Context: Throughout the semester, we have been focusing on various themes such as technology and media, and now we will turn our attention to local issues. As residents of Southern California and Mexico, we are frequently faced with decisions that affect our livelihoods. Often, we go about our business—working, going to school, spending time with friends and family, unaware of events occurring outside of our comfy bubbles. So, for this project, you will have the opportunity to become a more knowledgeable and active participant in your community.
Writing Task: You will choose one controversial, local issue, to write about in a six-eight page (approx. 1,600-2,000 words) research-based, persuasive essay. In addition to devising an arguable claim, you will convince your readers (including myself) to take some type of action (this is where the “proposal” aspect comes into play). It is vital to choose a subject that you find interesting, but keep an open mind while you’re doing your research. To build an effective argument, you need to present the best positions, which support your ideas as well as demonstrate why the best positions against your ideas (the counter argument) are insufficient.
Where to Start? Below you will find topic suggestions. Obviously, many of these topics are not exclusive to one category, so feel free to mix and match. You’re also not restricted to only writing about the topics below.
- Transportation Issues (Highway Construction, Toll Roads, Public Transportation, Bike Paths, Emission Laws, etc.)
- Homelessness (Methods of Prevention, Increasing Spending)
- Political Issues (California/Three States, 2018 Midterm Election)
- Food-Related Issues (Farming/Agriculture, School Lunches, Wine and Cheese Production, GMOs, etc.)
- Environmental Issues (Climate Change, Water Pollution, Wild Fires, Drought Restrictions, Alternative Power
- Sources, Light Pollution Affecting the Mt. Palomar Observatory, Control of Tijuana sewage in the Otay Estuary,Overdevelopment, Legal Marijuana)
- Social Justice Issues (Police Reform, Equal Pay, Veterans Affairs, LGBTQ Rights, Guns Rights)
- Health/Medical (Opioid Crisis, Suicide Epidemic, Healthcare)
- Educational Issues (Teacher Shortages, Bilingual Education, Education Reform in Secondary Schools and/or
- Colleges (adjunct/equity issues), Cameras in the Classroom, Free Tuition, etc.)
- Religious Issues (Cross on Mt. Soledad, Mega-churches, etc.)
- Immigration/Border Issues (Trump’s Wall, Border Patrol, Sex trafficking, Immigration Policies, Sanctuary Cities,etc.)
- Animal Issues (Seals in La Jolla Cove, San Diego Zoo, Kill Shelters, Dolphins and Military, Sea World, Whale Captivity, etc.)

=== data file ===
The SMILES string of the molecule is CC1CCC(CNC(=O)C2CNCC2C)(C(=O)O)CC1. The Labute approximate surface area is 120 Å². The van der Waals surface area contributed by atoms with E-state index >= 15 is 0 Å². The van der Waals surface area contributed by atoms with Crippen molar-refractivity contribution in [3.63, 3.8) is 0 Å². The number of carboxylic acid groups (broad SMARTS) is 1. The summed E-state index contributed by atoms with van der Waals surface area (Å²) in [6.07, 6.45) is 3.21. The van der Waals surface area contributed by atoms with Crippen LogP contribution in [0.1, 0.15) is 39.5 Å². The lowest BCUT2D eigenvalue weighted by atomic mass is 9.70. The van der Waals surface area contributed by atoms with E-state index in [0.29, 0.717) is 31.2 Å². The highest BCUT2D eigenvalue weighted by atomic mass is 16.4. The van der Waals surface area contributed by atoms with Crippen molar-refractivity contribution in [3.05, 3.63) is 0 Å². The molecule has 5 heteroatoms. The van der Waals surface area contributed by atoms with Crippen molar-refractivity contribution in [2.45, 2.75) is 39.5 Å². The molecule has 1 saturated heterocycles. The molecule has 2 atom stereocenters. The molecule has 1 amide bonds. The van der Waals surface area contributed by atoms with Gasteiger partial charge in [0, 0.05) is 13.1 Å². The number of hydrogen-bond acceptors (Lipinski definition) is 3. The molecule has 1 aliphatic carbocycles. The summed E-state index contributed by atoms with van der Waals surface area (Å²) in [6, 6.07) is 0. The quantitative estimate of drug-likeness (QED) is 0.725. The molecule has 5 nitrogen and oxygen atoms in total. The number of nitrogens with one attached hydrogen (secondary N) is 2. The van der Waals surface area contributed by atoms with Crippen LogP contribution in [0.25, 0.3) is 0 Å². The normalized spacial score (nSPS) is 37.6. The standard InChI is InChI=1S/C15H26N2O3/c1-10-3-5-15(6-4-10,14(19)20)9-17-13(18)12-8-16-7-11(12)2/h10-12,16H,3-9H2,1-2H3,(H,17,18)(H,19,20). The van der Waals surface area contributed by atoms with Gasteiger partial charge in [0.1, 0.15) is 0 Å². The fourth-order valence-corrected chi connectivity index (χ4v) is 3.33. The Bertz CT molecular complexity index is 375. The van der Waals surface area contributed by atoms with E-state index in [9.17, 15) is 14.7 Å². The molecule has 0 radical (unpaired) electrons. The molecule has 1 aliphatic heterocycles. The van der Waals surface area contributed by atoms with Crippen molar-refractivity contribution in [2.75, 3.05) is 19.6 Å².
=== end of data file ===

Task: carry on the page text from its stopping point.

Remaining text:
- Entertainment/Pop Culture Issues (Hollywood and Media’s Influence, ComicCon Expansion, Making San Diego More of a Cultural Landmark, etc.)
- Sports-related Issues (Bringing in Professional Hockey, Basketball or Soccer Teams to replace Chargers Departure, New Stadium for SDSU, etc.)
- Finance/Money issues (Housing Price Increase/Rental Issues/Millennials are Leaving San Diego or Not Moving here, Minimum Wage Increase, Tourism, etc.)
Placing Your Argument into a Larger Context:
Most local issues are subdivisions of broader national and international issues. For example, the opioid crisis is affecting the entire country. However, to give this more of a local perspective, you should research how Californians, or even San Diegans, are being affected by this epidemic and what is being done to combat it. Therefore, when you do your research, you will be able to take advantage of national publications as well as local ones. Striking a balance here will be your goal.
Guidelines for Choosing a Subject
- Some of the best research subjects stem from the writer’s lived experience. Select a subject that has some relevance to your life, one that you desire to explore in depth and detail. You might even consider writing about a topic related to your major.
- Choose a subject you can explore fairly and thoughtfully. Do not research a subject that you are not open-minded about. If your mind is already made up, why do the research?
- Choose a subject you can explore in depth in the time (which isn’t much) we have for this project. If, after doing preliminary research, you discover that your subject is too difficult, or you cannot find credible source materials, choose another subject (All subjects, however, must be cleared with me before you can write on them.)
**I recommend that you check out the San Diego Union Tribune, The LA Times, Discoversd.com, The Reader, City Beat, Voice of San Diego, and any other local news publications/web sites. This should give you a good idea what issues are the hottest at the moment. It will also give you a head start on your research, introducing you to the key names involved in your issue.
Requirements for Sources:
- Your essay must have at least six credible/reliable sources
- You must include at least one article from an electronic database
- You can use magazines (e.g. Time, Rolling Stone, GQ) and newspapers (e.g. San Diego Union Tribune, New York Times) **the web sites are fine, of course
- Do not use general encyclopedic works (eg., the dictionary, the Encyclopedia Britannica, Wikipedia) in your essay
- You should also consider contacting people by telephone or email. If you need help formulating questions or with anything else, please let me know
- You could also do a survey and analyze the data
- Start as soon as possible
**Remember that a well-researched paper will include a variety of sources. Also, for academic papers, books and scholarly journals tend to provide the most credible information.
Note on Plagiarism: Like all essays written for this class, your research essay must constitute original work. Furthermore, since this is a research essay, all sources must be cited accurately.
Note Local= San Diego California
Due tomorrow by 11:59 pm
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